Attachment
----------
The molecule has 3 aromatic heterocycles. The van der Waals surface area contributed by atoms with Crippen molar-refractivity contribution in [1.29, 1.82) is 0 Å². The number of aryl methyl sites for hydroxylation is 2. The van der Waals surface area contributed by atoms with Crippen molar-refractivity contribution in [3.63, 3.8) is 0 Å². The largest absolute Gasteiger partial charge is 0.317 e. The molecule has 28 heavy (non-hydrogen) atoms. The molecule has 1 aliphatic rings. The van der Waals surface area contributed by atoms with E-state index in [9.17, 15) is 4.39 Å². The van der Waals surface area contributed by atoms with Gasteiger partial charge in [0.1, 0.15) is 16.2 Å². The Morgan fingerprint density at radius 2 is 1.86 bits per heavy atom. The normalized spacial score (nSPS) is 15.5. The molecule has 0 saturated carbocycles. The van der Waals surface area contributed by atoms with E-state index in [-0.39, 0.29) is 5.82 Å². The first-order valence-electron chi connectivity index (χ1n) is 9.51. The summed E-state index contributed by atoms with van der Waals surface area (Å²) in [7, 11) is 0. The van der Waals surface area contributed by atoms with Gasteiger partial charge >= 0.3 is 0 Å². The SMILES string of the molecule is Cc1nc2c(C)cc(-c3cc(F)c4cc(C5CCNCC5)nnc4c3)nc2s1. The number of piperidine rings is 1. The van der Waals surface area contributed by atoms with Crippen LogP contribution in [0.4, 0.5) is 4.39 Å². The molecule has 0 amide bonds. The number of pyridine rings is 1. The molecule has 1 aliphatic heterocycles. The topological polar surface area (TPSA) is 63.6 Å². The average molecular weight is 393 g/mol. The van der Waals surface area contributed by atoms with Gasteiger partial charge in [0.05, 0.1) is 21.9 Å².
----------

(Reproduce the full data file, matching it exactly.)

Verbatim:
The molecule has 3 aromatic heterocycles. The van der Waals surface area contributed by atoms with Crippen molar-refractivity contribution in [1.29, 1.82) is 0 Å². The number of aryl methyl sites for hydroxylation is 2. The van der Waals surface area contributed by atoms with Crippen molar-refractivity contribution in [3.63, 3.8) is 0 Å². The largest absolute Gasteiger partial charge is 0.317 e. The molecule has 28 heavy (non-hydrogen) atoms. The molecule has 1 aliphatic rings. The van der Waals surface area contributed by atoms with E-state index in [9.17, 15) is 4.39 Å². The van der Waals surface area contributed by atoms with Gasteiger partial charge in [0.1, 0.15) is 16.2 Å². The Morgan fingerprint density at radius 2 is 1.86 bits per heavy atom. The normalized spacial score (nSPS) is 15.5. The molecule has 0 saturated carbocycles. The van der Waals surface area contributed by atoms with E-state index in [-0.39, 0.29) is 5.82 Å². The first-order valence-electron chi connectivity index (χ1n) is 9.51. The summed E-state index contributed by atoms with van der Waals surface area (Å²) in [7, 11) is 0. The van der Waals surface area contributed by atoms with Gasteiger partial charge >= 0.3 is 0 Å². The SMILES string of the molecule is Cc1nc2c(C)cc(-c3cc(F)c4cc(C5CCNCC5)nnc4c3)nc2s1. The number of piperidine rings is 1. The van der Waals surface area contributed by atoms with Crippen LogP contribution in [0.4, 0.5) is 4.39 Å². The molecule has 0 amide bonds. The number of pyridine rings is 1. The molecule has 1 aliphatic heterocycles. The topological polar surface area (TPSA) is 63.6 Å². The average molecular weight is 393 g/mol. The van der Waals surface area contributed by atoms with Gasteiger partial charge in [0.05, 0.1) is 21.9 Å².